Reason for a Paradis Golf Club review

I was on a press trip organised by Beachcomber Tours and Paradis was the second course on our three-day golfing tour.

Where is Paradis Golf Club?

The 18-hole course is part of the Paradis Beachcomber Golf Resort & Spa, on the Le Morne Peninsula in the south-west corner of the African island of Mauritius.

What to expect

The course, which is the focal point of the resort, is a tale of two contrasting halves.

The front nine is played under the shadow of the imposing Le Morne Brabant, a distinctive rugged mountain that dominates the skyline – there can be few more striking backdrops for a golf course.

While this magnificent mountain provides an awe-inspiring distraction, the biggest threat is seeing your ball drift into one of the many bunkers sprinkled around the course, several of which are colossal.

Water comes into play heavily in the back nine as the course winds its way round a huge lagoon.

Favourite hole

The 16th is a picture-perfect par 5 that doglegs round the lagoon and also has a stream cutting straight across the fairway.

Paradis Golf Club review

It’s a hole fraught with danger and had my heart thumping with both excitement and trepidation.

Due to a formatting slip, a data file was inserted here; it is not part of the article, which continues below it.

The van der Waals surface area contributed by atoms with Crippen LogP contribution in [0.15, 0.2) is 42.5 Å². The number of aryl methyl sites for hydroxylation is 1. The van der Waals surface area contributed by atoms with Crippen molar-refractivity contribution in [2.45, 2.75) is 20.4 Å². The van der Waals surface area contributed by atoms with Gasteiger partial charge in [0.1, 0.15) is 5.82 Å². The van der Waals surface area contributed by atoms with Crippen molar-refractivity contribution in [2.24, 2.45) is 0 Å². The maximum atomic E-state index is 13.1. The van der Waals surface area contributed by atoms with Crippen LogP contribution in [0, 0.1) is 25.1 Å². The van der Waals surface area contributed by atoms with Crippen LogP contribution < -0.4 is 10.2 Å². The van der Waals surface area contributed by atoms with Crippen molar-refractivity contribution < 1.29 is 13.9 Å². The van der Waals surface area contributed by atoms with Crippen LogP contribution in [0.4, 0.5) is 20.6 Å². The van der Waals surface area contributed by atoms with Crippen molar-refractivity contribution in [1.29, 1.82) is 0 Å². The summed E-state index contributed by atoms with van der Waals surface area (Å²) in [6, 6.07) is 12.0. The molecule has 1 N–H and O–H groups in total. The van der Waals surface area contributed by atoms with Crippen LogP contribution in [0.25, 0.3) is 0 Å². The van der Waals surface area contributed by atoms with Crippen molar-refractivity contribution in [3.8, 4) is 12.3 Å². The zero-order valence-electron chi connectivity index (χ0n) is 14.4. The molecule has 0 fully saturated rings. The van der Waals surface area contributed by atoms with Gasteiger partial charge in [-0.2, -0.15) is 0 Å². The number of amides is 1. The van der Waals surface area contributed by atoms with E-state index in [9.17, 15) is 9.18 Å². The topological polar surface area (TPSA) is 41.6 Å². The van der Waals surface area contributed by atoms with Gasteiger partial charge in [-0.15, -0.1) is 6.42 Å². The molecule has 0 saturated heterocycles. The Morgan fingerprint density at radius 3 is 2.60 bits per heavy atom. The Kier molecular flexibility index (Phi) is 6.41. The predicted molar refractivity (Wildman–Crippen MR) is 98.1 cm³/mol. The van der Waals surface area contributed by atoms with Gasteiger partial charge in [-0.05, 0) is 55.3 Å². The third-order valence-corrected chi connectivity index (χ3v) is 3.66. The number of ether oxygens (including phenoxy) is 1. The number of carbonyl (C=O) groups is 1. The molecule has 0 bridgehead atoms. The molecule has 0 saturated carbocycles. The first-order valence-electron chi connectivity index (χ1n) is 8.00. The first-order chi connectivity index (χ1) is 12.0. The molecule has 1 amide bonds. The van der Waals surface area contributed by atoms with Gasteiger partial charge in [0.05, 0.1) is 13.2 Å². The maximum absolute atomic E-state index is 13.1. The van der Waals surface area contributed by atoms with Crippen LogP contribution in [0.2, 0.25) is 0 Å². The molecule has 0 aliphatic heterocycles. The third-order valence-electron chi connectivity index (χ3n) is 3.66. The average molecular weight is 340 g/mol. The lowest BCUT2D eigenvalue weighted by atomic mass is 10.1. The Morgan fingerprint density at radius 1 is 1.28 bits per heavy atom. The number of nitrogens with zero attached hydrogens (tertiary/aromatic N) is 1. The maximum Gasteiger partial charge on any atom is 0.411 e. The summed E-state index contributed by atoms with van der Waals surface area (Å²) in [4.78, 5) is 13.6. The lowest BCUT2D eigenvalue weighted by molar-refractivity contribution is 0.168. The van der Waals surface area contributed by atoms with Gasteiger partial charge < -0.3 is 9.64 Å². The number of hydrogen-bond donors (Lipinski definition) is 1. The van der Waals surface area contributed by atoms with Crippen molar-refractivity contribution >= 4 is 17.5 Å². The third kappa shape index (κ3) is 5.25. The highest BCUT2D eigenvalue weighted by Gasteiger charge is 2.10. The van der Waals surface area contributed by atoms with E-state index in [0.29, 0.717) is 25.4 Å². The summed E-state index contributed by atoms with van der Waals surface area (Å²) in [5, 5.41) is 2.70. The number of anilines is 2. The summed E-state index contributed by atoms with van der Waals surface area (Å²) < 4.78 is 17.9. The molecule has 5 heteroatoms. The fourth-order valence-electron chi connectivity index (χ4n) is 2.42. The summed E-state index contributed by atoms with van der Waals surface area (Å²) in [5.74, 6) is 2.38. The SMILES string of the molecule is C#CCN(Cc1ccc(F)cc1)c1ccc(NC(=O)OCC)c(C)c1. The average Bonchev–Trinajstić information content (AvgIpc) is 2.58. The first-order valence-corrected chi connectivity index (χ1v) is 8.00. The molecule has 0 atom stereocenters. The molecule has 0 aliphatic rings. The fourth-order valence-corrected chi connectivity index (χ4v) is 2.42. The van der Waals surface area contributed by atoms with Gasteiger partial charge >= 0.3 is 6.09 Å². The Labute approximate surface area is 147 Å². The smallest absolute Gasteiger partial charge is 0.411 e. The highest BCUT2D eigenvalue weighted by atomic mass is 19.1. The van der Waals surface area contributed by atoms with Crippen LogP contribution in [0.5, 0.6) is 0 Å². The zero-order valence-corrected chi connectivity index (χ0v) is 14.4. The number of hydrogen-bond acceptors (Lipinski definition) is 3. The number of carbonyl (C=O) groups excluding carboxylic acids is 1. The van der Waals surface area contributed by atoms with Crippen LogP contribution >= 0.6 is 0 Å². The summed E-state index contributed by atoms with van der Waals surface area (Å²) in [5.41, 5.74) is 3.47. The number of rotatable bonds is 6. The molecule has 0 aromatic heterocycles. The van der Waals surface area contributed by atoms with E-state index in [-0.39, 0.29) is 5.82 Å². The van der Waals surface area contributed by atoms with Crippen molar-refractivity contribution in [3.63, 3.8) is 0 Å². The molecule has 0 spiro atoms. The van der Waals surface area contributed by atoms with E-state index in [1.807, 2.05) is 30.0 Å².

Watching my sweetly struck tee shot get caught in the wind and land in the lagoon was one of the agonising moments I have ever experienced on a golf course – and I have had my fair share.

My best bit

Playing the Shambles format, where you play from the best tee shot in your group and you record the best individual score, I managed a rare birdie (well, rare for me) on the par-4 8th.

The big-hitter in our group drove over the trees and the stream protecting the green and managed to find the back of the putting surface.

I managed to knock my putt close to the hole and left myself a tap-in for birdie.

So it turns out that I just need someone else to take all my drives for me and I’m actually a half-decent golfer.

What to look for 

The Le Morne Brabant has a fascinating, yet tragic, history.

Paradis Golf Club review

The mountain was used as a shelter by runaway slaves in the 18th and 19th centuries.

It is said that after slavery was abolished in the 1830s, a police unit was sent to inform the mountain-dwelling runaway slaves that they were finally free. But the panicked slaves upon seeing the unit chose to jump to their deaths rather than risk re-enslavement.

When I go back

I will take more pictures and create more storage on my iPhone. Thirty-plus snaps simply wasn’t enough.

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